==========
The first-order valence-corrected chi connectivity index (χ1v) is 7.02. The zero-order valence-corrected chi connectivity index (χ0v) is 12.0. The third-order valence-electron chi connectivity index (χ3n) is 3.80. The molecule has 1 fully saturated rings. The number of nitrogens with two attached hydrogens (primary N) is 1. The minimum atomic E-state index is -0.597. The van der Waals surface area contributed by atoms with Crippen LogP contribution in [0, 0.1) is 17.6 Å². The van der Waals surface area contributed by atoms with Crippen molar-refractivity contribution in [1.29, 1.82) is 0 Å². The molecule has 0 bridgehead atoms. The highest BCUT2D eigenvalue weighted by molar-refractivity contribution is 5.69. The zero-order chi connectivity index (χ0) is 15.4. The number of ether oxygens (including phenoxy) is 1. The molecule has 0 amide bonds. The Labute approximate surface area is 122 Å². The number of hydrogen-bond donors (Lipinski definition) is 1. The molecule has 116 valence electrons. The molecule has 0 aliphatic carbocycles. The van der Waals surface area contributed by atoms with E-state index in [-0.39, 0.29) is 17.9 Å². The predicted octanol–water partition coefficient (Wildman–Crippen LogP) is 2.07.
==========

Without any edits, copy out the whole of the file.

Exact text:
The first-order valence-corrected chi connectivity index (χ1v) is 7.02. The zero-order valence-corrected chi connectivity index (χ0v) is 12.0. The third-order valence-electron chi connectivity index (χ3n) is 3.80. The molecule has 1 fully saturated rings. The number of nitrogens with two attached hydrogens (primary N) is 1. The minimum atomic E-state index is -0.597. The van der Waals surface area contributed by atoms with Crippen LogP contribution in [0, 0.1) is 17.6 Å². The van der Waals surface area contributed by atoms with Crippen molar-refractivity contribution in [1.29, 1.82) is 0 Å². The molecule has 0 bridgehead atoms. The highest BCUT2D eigenvalue weighted by molar-refractivity contribution is 5.69. The zero-order chi connectivity index (χ0) is 15.4. The number of ether oxygens (including phenoxy) is 1. The molecule has 0 amide bonds. The Labute approximate surface area is 122 Å². The number of hydrogen-bond donors (Lipinski definition) is 1. The molecule has 116 valence electrons. The molecule has 0 aliphatic carbocycles. The van der Waals surface area contributed by atoms with E-state index in [-0.39, 0.29) is 17.9 Å². The predicted octanol–water partition coefficient (Wildman–Crippen LogP) is 2.07.